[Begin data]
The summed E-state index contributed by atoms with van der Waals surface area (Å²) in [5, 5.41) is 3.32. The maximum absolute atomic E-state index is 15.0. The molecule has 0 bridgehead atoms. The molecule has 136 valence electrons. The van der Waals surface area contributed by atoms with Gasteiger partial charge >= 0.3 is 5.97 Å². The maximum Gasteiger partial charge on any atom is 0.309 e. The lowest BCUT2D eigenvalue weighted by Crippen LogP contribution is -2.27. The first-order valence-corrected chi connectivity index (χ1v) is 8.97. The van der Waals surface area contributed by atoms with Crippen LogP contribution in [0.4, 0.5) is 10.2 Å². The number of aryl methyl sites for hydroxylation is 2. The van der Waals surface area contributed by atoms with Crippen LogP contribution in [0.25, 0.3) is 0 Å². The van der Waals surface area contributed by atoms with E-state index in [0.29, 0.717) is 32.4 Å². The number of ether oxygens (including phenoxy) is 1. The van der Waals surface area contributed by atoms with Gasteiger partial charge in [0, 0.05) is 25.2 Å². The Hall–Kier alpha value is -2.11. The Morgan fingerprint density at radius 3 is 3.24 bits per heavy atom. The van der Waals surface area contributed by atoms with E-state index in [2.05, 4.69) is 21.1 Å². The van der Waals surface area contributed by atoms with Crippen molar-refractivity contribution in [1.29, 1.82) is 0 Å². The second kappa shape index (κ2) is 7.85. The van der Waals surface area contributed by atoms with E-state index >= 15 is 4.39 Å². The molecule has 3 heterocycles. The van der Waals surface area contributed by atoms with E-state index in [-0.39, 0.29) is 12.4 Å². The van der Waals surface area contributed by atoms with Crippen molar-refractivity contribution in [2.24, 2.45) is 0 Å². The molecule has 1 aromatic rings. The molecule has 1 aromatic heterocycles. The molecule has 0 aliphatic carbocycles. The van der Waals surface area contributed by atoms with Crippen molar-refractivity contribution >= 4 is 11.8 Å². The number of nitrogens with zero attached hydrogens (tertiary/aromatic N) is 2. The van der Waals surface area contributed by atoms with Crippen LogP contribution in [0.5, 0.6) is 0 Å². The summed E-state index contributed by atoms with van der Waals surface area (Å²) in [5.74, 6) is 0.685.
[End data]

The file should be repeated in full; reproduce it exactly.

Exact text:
The summed E-state index contributed by atoms with van der Waals surface area (Å²) in [5, 5.41) is 3.32. The maximum absolute atomic E-state index is 15.0. The molecule has 0 bridgehead atoms. The molecule has 136 valence electrons. The van der Waals surface area contributed by atoms with Gasteiger partial charge >= 0.3 is 5.97 Å². The maximum Gasteiger partial charge on any atom is 0.309 e. The lowest BCUT2D eigenvalue weighted by Crippen LogP contribution is -2.27. The first-order valence-corrected chi connectivity index (χ1v) is 8.97. The van der Waals surface area contributed by atoms with Crippen LogP contribution in [0.4, 0.5) is 10.2 Å². The number of aryl methyl sites for hydroxylation is 2. The van der Waals surface area contributed by atoms with Crippen LogP contribution in [0.25, 0.3) is 0 Å². The van der Waals surface area contributed by atoms with E-state index in [0.29, 0.717) is 32.4 Å². The number of ether oxygens (including phenoxy) is 1. The van der Waals surface area contributed by atoms with Gasteiger partial charge in [0, 0.05) is 25.2 Å². The Hall–Kier alpha value is -2.11. The Morgan fingerprint density at radius 3 is 3.24 bits per heavy atom. The van der Waals surface area contributed by atoms with E-state index in [2.05, 4.69) is 21.1 Å². The van der Waals surface area contributed by atoms with Crippen molar-refractivity contribution in [1.29, 1.82) is 0 Å². The second kappa shape index (κ2) is 7.85. The van der Waals surface area contributed by atoms with E-state index >= 15 is 4.39 Å². The molecule has 3 heterocycles. The van der Waals surface area contributed by atoms with E-state index in [-0.39, 0.29) is 12.4 Å². The van der Waals surface area contributed by atoms with Crippen molar-refractivity contribution in [2.24, 2.45) is 0 Å². The molecule has 1 aromatic rings. The molecule has 1 aromatic heterocycles. The molecule has 0 aliphatic carbocycles. The van der Waals surface area contributed by atoms with Crippen molar-refractivity contribution >= 4 is 11.8 Å². The number of nitrogens with zero attached hydrogens (tertiary/aromatic N) is 2. The van der Waals surface area contributed by atoms with Crippen LogP contribution in [0.5, 0.6) is 0 Å². The summed E-state index contributed by atoms with van der Waals surface area (Å²) in [5.74, 6) is 0.685.